Analysts: Labeling Houthis 'Terrorists' Won't End Yemen War

Trump Administration reportedly mulling addition of Iran-backed Shi’ite rebels to list of groups using or supporting terror   

The Trump Administration is considering designating Houthi rebels in Yemen a terrorist group, according to numerous news reports.

The purpose of such a measure ostensibly would be to assist the besieged but internationally backed government of by isolating the Shi’ite Houthis and creating an additional burden for their patron, Iran, the reports said.

Y

et experts believe this will not help end Yemen’s long civil war.

“Designating an insurgency group as a terrorist group is pure semantics and will have an impact on neither the conflict in Yemen nor the attempts by external parties to find a diplomatic solution,” Dr. Andreas Krieg, a fellow at the Institute for Middle Eastern Studies and assistant professor at the School of Security of King’s College London, told The Media Line.

Designating an insurgency group as a terrorist group is pure semantics and will have an impact on neither the conflict in Yemen nor the attempts by external parties to find a diplomatic solution

What’s more, former US ambassador to Yemen Gerald Feierstein, senior vice president at the Middle East Institute in Washington, says the US lacks grounds for labeling the Houthis terrorists.

“There would be no justification for [assigning this designation to] the Houthis, who bear substantial responsibility for the ongoing conflict in Yemen but are not ‘terrorists,’” he told The Media Line.

“It’s unclear what purpose this move would be intended to achieve,” he continued. “Similar proposals have been made in the past but have not been implemented primarily because they serve no discernible purpose.”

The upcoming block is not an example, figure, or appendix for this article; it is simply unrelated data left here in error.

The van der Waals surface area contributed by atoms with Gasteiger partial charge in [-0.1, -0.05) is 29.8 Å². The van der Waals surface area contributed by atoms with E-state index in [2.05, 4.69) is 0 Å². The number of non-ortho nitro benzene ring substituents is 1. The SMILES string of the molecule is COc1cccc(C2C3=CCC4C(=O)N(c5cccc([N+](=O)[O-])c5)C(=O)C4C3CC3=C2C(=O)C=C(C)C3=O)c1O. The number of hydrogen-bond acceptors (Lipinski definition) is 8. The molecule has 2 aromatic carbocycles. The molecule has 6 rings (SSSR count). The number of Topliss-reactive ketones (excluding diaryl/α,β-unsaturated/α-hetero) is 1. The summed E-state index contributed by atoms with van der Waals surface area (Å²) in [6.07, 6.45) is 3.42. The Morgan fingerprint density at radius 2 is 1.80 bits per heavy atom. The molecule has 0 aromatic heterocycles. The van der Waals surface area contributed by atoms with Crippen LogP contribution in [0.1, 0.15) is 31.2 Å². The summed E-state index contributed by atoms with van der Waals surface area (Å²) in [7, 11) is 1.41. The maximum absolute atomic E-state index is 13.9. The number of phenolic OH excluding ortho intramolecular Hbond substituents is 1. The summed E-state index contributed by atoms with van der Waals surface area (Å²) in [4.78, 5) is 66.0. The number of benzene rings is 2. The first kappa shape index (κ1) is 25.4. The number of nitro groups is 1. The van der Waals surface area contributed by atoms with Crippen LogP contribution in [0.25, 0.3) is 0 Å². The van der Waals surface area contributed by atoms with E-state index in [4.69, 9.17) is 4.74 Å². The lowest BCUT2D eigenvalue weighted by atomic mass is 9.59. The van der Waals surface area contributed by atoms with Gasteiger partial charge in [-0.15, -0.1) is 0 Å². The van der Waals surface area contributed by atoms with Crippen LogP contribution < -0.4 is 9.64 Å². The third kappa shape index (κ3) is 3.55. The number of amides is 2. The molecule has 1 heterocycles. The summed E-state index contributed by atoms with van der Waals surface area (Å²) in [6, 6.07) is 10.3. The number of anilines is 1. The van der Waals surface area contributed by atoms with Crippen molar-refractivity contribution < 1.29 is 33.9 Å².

Similar proposals have been made in the past but have not been implemented primarily because they serve no discernible purpose

When asked to comment, a US State Department spokesperson told The Media Line: “We do not publicly discuss deliberations or potential deliberations regarding possible designation actions.”

Yemen’s civil war began in 2014 after the Houthis commandeered Saada Province in the North, and later the capital city, Sanaa. The following year, a Sunni Muslim coalition led by Saudi Arabia and including the United Arab Emirates and other countries was formed to make targeted airstrikes against the Houthis on behalf of the Yemeni government. The US, the UK and France assisted in these efforts.

The Houthis now control almost all of Yemen’s major cities.

Congress voted to cease US involvement in Yemen in April 2019, although President vetoed the legislation.

Feierstein contends that labeling the rebels terrorists would be counterproductive to US policy, which is to help broker a peace deal there and in the wider region.

“Designating the Houthis as terrorists would make constructive US engagement in finding a diplomatic solution to the Yemen conflict and supporting the UN Special Envoy’s efforts extremely difficult,” he said.

Designating the Houthis as terrorists would make constructive US engagement in finding a diplomatic solution to the Yemen conflict and supporting the UN Special Envoy’s efforts extremely difficult